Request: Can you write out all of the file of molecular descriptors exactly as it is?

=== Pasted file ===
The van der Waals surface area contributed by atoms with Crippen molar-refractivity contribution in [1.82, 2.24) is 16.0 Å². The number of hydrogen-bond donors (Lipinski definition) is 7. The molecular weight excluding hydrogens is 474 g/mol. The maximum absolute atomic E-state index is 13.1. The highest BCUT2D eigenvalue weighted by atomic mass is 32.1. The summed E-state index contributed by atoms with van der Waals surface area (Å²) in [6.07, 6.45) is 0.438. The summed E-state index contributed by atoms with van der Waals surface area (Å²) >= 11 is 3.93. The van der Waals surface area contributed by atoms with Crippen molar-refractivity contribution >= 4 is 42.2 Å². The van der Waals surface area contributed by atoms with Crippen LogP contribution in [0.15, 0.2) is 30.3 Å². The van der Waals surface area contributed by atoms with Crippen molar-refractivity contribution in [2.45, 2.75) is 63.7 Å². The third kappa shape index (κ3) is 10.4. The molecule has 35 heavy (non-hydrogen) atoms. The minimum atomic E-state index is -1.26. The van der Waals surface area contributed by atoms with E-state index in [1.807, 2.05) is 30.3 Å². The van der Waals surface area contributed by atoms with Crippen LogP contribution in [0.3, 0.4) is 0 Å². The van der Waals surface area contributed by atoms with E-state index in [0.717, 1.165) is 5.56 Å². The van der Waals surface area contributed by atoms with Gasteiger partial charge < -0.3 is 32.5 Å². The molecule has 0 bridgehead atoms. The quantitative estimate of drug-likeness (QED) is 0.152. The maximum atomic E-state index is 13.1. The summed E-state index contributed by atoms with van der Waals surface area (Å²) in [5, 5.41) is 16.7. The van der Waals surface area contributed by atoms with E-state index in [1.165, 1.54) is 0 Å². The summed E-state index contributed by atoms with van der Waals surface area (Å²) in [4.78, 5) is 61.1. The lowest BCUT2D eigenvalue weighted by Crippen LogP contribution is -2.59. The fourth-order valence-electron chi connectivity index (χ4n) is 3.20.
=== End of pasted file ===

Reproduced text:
The van der Waals surface area contributed by atoms with Crippen molar-refractivity contribution in [1.82, 2.24) is 16.0 Å². The number of hydrogen-bond donors (Lipinski definition) is 7. The molecular weight excluding hydrogens is 474 g/mol. The maximum absolute atomic E-state index is 13.1. The highest BCUT2D eigenvalue weighted by atomic mass is 32.1. The summed E-state index contributed by atoms with van der Waals surface area (Å²) in [6.07, 6.45) is 0.438. The summed E-state index contributed by atoms with van der Waals surface area (Å²) >= 11 is 3.93. The van der Waals surface area contributed by atoms with Crippen molar-refractivity contribution >= 4 is 42.2 Å². The van der Waals surface area contributed by atoms with Crippen LogP contribution in [0.15, 0.2) is 30.3 Å². The van der Waals surface area contributed by atoms with Crippen molar-refractivity contribution in [2.45, 2.75) is 63.7 Å². The third kappa shape index (κ3) is 10.4. The molecule has 35 heavy (non-hydrogen) atoms. The minimum atomic E-state index is -1.26. The van der Waals surface area contributed by atoms with E-state index in [1.807, 2.05) is 30.3 Å². The van der Waals surface area contributed by atoms with Crippen LogP contribution in [0.3, 0.4) is 0 Å². The van der Waals surface area contributed by atoms with E-state index in [0.717, 1.165) is 5.56 Å². The van der Waals surface area contributed by atoms with Gasteiger partial charge < -0.3 is 32.5 Å². The molecule has 0 bridgehead atoms. The quantitative estimate of drug-likeness (QED) is 0.152. The maximum atomic E-state index is 13.1. The summed E-state index contributed by atoms with van der Waals surface area (Å²) in [5, 5.41) is 16.7. The van der Waals surface area contributed by atoms with E-state index in [1.165, 1.54) is 0 Å². The summed E-state index contributed by atoms with van der Waals surface area (Å²) in [4.78, 5) is 61.1. The lowest BCUT2D eigenvalue weighted by Crippen LogP contribution is -2.59. The fourth-order valence-electron chi connectivity index (χ4n) is 3.20.